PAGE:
[-empyre-] empyre: circumventing and disrupting norms in art and in advertising

Shervin Afshar shervinafshar at gmail.com
Sun Nov 8 12:44:09 EST 2009


I'm a new subscriber to -empyre- mailing list, so I introduce myself shortly
and get back to the topic.

My name is Shervin Afshar. Currently, I'm a student of Interface Cultures
master program (http://interface.ufg.ac.at) in University of Arts and Design
in Linz, Austria. Meanwhile, I'm working in Ars Electronica FutureLab (
http://www.aec.at/futurelab_about_en.php). Media art, history and theory of
new media, generative art, and artificial intelligence in art are some of my
current interests.

As a continuation to the list of viral marketing campaigns provided by
Renate which were campaigns based on the use Internet video sites, I like to
mention some other examples which can also show us some different though
related trends in this field:

1. Campaign for the Nine Inch Nails' album "Year Zero" in 2007. Main aspects
of this campaign, which you can read about it in details here (
http://www.theplugg.com/nin-and-viral-marketing/), are connecting the
physical fan memorabilia (t-shirts, buttons, etc) and "found object" (USB
flash disks) to the different layers of the marketing campaign (fake
websites reporting a dystopian scenario). This adds a layer of mystery and
puzzle-solving and discovery to the campaign.

Also, during this campaign the band intentionally leaked a few of the songs
from the upcoming albums using those "found" USB flash disks. These tracks
soon were shared by fans online which brought the RIAA in. This can be
considered a provocative act by the campaign designers to raise controversy
through using the usual heavy media coverage of controversial activities of

2. "The Lost Experience"; campaign for ABC TV series "LOST" (
http://en.wikipedia.org/wiki/Lost_Experience#Viral_marketing_sites). The
most important aspects of this campaign are using different media
(alternative reality computer game, websites, TV and print commercials,
billboards, novels, and voice mail, as well as episodes of the TV series) to
build a web of interrelated contents hidden somewhere to be found by the
audience to advance further in the mystery puzzle. With this method, the
designers of the campaign extend the computer game, and therefore the
campaign itself, to the physical and online spheres.

3. The third example can not be considered a perfect example for a "case
study" for the fact that it is taken from two novels; "Pattern Recognition"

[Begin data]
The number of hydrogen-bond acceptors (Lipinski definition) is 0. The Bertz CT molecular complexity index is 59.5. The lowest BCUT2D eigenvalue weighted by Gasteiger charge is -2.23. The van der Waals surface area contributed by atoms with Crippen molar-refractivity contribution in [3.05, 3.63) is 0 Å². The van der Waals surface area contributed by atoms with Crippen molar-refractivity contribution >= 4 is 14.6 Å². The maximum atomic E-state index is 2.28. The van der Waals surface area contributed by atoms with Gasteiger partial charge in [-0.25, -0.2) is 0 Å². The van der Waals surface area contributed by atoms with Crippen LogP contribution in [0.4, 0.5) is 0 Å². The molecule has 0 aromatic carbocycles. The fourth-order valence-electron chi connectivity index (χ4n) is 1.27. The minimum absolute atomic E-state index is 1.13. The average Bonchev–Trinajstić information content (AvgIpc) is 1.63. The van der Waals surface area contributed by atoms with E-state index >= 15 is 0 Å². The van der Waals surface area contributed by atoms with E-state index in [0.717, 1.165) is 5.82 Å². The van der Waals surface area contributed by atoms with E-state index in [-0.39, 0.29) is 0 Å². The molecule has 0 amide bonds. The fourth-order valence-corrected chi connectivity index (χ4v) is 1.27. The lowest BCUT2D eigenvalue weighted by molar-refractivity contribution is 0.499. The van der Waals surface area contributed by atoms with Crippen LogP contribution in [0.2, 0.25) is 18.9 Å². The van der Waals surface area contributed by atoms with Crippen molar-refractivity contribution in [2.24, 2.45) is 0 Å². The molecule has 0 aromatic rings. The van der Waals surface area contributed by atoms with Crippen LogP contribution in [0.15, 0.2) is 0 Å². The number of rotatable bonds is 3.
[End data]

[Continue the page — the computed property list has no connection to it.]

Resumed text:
a novel by William Gibson which was published in 2003, mentions mysterious
video footage pieces appearing here and there on the Internet and reaching a
cultish fame. A "fan-base" of people discussing and analyzing these pieces
on online forums. The book also mentions an advertising agency who
commissions one of the fans of the footage to find out about the mystery and
methods of people behind the production of the footage with the aim to
commercialize it.

In his next novel, "Spook Country" (2006), Gibson returns to the same ideas
of hypermedia-based viral marketing and even some of the characters from the
previous novel. This time the media which is of interest of the marketing
company is locative art created with augmented reality (AR) methods.

The methods and processes of viral marketing mentioned in Gibson's novels,
show some kind of prediction in coming trends.

I hope the examples mentioned would open the way to deeper analysis about
the use of connected narratives in virtual and real world, use of
hypermedia, and branding novel methods in new media art as marketing

Looking forward to the upcoming discussions.


On Sat, Nov 7, 2009 at 20:37, Renate Ferro <rtf9 at cornell.edu> wrote:

> Thanks Tim for mentioning the media theorist, Bernard Steigler’s, writing
> on the virulent unstoppable market of a web of data that we acknowledge
> today is often times subliminally positioned within the proliferation of
> value.
> In “Viral Economy” Baudrillard writes about biological virus, terrorism,
> the stock market, company takeovers and specifically art as contagious.
> “…art, which is now everywhere subjected to the problem of the fake, the
> authentic, the copy, the clone, the simulation-a veritable contagion that